In this information-booming era, people receive their information and knowledge through countless methods, which have made salient the increasingly serious environmental and social problems of our time. How do the artists of the young generation face the ever-realistic world and the increasingly convoluted life as they grow up? They might criticize, mock, meditate on, get entangled in, yield to, or even enjoy it. To some extent, all of these attitudes represent the spiritual status of today's young people. Profound meditations and lighthearted mocking, strong social responsibilities and the insistence on enjoying life-all are twisted together without denoting right or wrong. In fact, the young generation knows more than the previous one about how to approach life situations from different angles as a way to take a fleeting break from one's tense life. As people's material life progressively improves, their appeal to spirituality elevates along with it; not only does the want for physical beauty increase, but so does the aesthetics demanded of people's spiritual status. The freshness and curiosity of daily life and the hidden, camouflaged beauty in things can bring about brand new aesthetic enjoyment.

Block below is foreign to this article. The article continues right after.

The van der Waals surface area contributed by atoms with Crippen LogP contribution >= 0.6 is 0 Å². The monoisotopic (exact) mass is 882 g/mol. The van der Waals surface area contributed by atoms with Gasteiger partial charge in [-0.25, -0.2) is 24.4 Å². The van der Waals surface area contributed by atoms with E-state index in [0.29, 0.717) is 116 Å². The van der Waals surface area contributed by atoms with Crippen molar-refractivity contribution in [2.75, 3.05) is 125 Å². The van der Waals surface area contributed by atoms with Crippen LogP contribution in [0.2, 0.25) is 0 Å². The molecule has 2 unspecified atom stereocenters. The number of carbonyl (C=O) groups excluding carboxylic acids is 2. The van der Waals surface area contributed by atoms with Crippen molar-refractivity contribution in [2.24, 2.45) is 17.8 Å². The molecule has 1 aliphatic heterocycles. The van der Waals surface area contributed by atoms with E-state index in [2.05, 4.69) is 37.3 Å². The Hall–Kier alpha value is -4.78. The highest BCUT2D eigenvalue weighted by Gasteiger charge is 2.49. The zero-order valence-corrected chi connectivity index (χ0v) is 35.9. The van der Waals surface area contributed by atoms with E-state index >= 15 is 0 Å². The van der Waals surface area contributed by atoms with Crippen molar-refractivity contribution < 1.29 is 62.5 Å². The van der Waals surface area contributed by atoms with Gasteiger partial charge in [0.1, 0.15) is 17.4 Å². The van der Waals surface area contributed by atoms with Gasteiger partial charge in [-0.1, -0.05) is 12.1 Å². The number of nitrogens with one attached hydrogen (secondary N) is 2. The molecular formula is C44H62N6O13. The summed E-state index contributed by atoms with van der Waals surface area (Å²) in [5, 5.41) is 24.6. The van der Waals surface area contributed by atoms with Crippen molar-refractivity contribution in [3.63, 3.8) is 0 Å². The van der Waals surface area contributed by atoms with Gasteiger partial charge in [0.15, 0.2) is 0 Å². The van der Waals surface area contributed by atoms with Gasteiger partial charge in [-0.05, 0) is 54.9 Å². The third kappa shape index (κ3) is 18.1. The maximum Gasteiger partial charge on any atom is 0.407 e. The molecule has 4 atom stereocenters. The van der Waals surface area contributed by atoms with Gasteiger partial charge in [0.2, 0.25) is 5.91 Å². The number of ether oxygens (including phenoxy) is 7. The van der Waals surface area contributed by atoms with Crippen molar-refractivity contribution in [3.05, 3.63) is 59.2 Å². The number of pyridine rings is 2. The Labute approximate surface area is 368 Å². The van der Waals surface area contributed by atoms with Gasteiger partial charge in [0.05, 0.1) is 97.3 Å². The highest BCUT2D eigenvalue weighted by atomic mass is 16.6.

MoCA Envisage, put on by the Museum of Contemporary Art Shanghai biennially, always focuses on Chinese contemporary art, discussing the directions and tendencies of this art within a broad scope. The Third MoCA Envisage 2010 will revolve around recruiting young artists in China to come together and present "Reflection of Minds - MoCA Envisage Biennale". While presenting the latest tendencies in Chinese contemporary art, we are also trying to simultaneously bring an interesting and vigorous art experience to the audience.